Try this extra fluffy monkey bread inspired by the flavors of China with fragrant jujube syrup and a buttery taste that’s impossible to resist!
I love when I can take something Western and meld it with something Eastern. I love American desserts but sometimes think they’re kinda heavy or too sweet for my taste. On the other hand, Asian desserts can be a bit too healthy when it comes to holidays and festive occasions. I think combining the best of both worlds truly makes for the tastiest creations. That’s why we made this fluffy monkey bread with jujube syrup. If you’re looking for something different, look no further!
Why this recipe
My sous chef Lilja and I wanted to make a fun dessert for the holidays. We decided to make a monkey bread that uses our milk bread as a base, to create an extra fluffy texture. The syrup is made with dried jujubes, a classic ingredient in Chinese desserts.
This fluffy monkey bread has three layers of flavor and texture, making it even more fun to eat. The bottom layer is extra gooey because it soaks up all the syrup. Meanwhile, the top layer is crispy and fluffy. I love to brush extra syrup on it after it finishes baking, to add a light sweetness to it. But that middle layer is my absolute favorite. It gets a slight char on the side from touching the pan so it has an extra crispy texture along with the caramelized syrup. It’s heavenly!
When you compare this to traditional monkey bread, which is more dense, this fluffy monkey bread is light, yet still so indulgent. I will say this…it’s highly addictive so the only downside is that you may eat more than your fair share, though it’s worth it. We gobbled ours up in just two days!
Make the jujube syrup
The syrup uses dried jujubes, brown sugar, and butter to make a puree that is rich, not too sweet, and very fragrant.
- Soak the dried jujubes so they turn tender
- Remove the pit by cutting the jujubes into halves and cutting out the pits
- Add water to the pitted jujubes and mix with a blender
- Melt the butter
- Add the brown sugar and jujube puree
- Cook until the sugar melts
Make the monkey bread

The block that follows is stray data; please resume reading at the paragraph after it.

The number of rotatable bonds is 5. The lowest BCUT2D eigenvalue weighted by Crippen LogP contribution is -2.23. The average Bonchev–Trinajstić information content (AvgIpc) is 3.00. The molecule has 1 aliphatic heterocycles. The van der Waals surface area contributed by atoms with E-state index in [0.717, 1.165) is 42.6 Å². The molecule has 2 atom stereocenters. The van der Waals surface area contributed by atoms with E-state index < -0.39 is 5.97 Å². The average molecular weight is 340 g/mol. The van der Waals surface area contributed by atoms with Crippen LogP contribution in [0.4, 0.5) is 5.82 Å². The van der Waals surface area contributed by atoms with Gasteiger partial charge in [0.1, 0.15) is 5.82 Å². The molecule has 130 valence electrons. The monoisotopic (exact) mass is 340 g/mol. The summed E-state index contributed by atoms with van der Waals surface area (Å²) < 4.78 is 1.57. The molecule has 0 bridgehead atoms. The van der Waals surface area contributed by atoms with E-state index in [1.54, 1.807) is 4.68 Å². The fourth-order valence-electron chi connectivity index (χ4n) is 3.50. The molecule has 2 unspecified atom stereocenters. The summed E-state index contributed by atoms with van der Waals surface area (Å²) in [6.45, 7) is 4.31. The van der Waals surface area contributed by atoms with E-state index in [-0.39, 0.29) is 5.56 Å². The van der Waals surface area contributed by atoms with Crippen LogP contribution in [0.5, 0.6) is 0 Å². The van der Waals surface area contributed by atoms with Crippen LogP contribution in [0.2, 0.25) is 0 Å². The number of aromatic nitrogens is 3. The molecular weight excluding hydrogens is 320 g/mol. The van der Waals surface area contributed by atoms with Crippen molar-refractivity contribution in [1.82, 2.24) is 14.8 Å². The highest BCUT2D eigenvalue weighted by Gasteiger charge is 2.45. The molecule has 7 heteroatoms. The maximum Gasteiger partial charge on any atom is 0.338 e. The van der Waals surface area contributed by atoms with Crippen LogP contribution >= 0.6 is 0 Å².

As for the cooking process for this fluffy monkey bread, it will take some time, but with a stand mixer it’s really easy. It’s a very forgiving recipe and shaping it is fun, so if you have kids, try making it with them. They’ll love it!
- Mix the dry and wet ingredients
- Knead the dough with a stand mixer
- Rest the dough
- The dough is ready when it’s doubled in size
- Punch down the dough and gently knead it again
- Divide the dough into 4 pieces, then further cut into 15 pieces
- Shape the dough into balls, then coat with cinnamon sugar
- Add the dough balls to a bundt pan, filling halfway up, then sprinkle with some chopped walnuts
- Drizzle some jujube syrup over the dough balls
- Fill the pan with the rest of the dough balls, cover, and rest for 20 minutes
- Add the rest of the syrup right before baking
- Bake for 35 to 45 minutes until cooked through
You can flip the bread to serve it the traditional way. But for this recipe, I found that it’s quite delicious to serve it bottom-side (crispy side) up. You can even reserve 1 to 2 tablespoons of the syrup and brush it onto the crisped bread. It’s so delicious!
I know that not everyone has the time or desire to make this bread and that’s totally fine. You can use canned biscuit dough to make it more quickly. It will have a denser texture but the taste will be delicious regardless.
This festive dish is something that would be perfect for the holidays, but I think you can come up with an excuse to make it any time because it’s so delicious!
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Fluffy Monkey Bread with Jujube Syrup
- 3 cups (450 g) all-purpose flour
- 1/4 cup (50 g) sugar
- 1 teaspoon (4 g) salt
- 1 1/2 teaspoons (4.5 g) instant yeast
- 1 1/4 cup (300 mL) milk (Use 1 cup / 250 mL milk if hand knead) (*Footnote 1)
- 1 large egg
- 3 tablespoons (42 g) butter , melted and cooled
- 1/2 cup dried jujubes
- 4 tablespoons (57 g) butter
- 1/2 cup (170 g) packed light brown sugar (or regular sugar)
- 1/2 cup (100 g) sugar
- 1 teaspoon ground cinnamon
- 1/4 cup chopped walnuts
- Rinse the jujubes with tap water to remove the dust from the surface. Add the jujubes to a small bowl and 1/2 cup boiling water to cover. Let soak for a minimum of 1 hour, or up to overnight. Once done soaking, reserve the soaking liquid. Halve the jujubes using a paring knife and remove the pits by cutting them off. Discard the pits.
- (Optional) Have a few extra tablespoons of softened butter ready for the forming process. You can use vegetable oil for this purpose as well.